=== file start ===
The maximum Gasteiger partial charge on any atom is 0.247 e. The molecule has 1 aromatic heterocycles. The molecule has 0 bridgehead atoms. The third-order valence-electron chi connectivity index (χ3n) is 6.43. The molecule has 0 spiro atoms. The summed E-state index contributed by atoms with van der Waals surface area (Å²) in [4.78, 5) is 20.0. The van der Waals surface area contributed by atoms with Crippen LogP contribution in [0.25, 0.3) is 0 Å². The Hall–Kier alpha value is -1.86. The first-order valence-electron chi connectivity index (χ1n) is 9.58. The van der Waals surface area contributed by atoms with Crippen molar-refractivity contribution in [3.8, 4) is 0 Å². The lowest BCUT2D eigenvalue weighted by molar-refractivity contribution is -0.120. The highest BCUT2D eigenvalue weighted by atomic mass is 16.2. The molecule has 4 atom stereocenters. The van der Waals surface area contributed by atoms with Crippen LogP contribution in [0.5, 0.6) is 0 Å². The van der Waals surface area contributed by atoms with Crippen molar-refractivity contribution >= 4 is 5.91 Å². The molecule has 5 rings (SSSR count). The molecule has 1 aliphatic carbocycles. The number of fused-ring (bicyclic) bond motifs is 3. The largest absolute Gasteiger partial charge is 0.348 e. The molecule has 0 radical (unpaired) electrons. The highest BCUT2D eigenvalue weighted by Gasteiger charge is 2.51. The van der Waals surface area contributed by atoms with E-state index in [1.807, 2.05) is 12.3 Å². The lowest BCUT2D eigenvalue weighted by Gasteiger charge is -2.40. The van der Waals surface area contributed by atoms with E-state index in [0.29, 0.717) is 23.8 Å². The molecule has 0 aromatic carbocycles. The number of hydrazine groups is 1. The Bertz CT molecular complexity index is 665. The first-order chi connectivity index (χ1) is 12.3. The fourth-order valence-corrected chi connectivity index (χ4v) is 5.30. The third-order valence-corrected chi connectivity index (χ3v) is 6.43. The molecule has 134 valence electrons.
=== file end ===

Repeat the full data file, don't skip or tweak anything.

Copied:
The maximum Gasteiger partial charge on any atom is 0.247 e. The molecule has 1 aromatic heterocycles. The molecule has 0 bridgehead atoms. The third-order valence-electron chi connectivity index (χ3n) is 6.43. The molecule has 0 spiro atoms. The summed E-state index contributed by atoms with van der Waals surface area (Å²) in [4.78, 5) is 20.0. The van der Waals surface area contributed by atoms with Crippen LogP contribution in [0.25, 0.3) is 0 Å². The Hall–Kier alpha value is -1.86. The first-order valence-electron chi connectivity index (χ1n) is 9.58. The van der Waals surface area contributed by atoms with Crippen molar-refractivity contribution in [3.8, 4) is 0 Å². The lowest BCUT2D eigenvalue weighted by molar-refractivity contribution is -0.120. The highest BCUT2D eigenvalue weighted by atomic mass is 16.2. The molecule has 4 atom stereocenters. The van der Waals surface area contributed by atoms with Crippen LogP contribution in [0.5, 0.6) is 0 Å². The van der Waals surface area contributed by atoms with Crippen molar-refractivity contribution >= 4 is 5.91 Å². The molecule has 5 rings (SSSR count). The molecule has 1 aliphatic carbocycles. The number of fused-ring (bicyclic) bond motifs is 3. The largest absolute Gasteiger partial charge is 0.348 e. The molecule has 0 radical (unpaired) electrons. The highest BCUT2D eigenvalue weighted by Gasteiger charge is 2.51. The van der Waals surface area contributed by atoms with E-state index in [1.807, 2.05) is 12.3 Å². The lowest BCUT2D eigenvalue weighted by Gasteiger charge is -2.40. The van der Waals surface area contributed by atoms with E-state index in [0.29, 0.717) is 23.8 Å². The molecule has 0 aromatic carbocycles. The number of hydrazine groups is 1. The Bertz CT molecular complexity index is 665. The first-order chi connectivity index (χ1) is 12.3. The fourth-order valence-corrected chi connectivity index (χ4v) is 5.30. The third-order valence-corrected chi connectivity index (χ3v) is 6.43. The molecule has 134 valence electrons.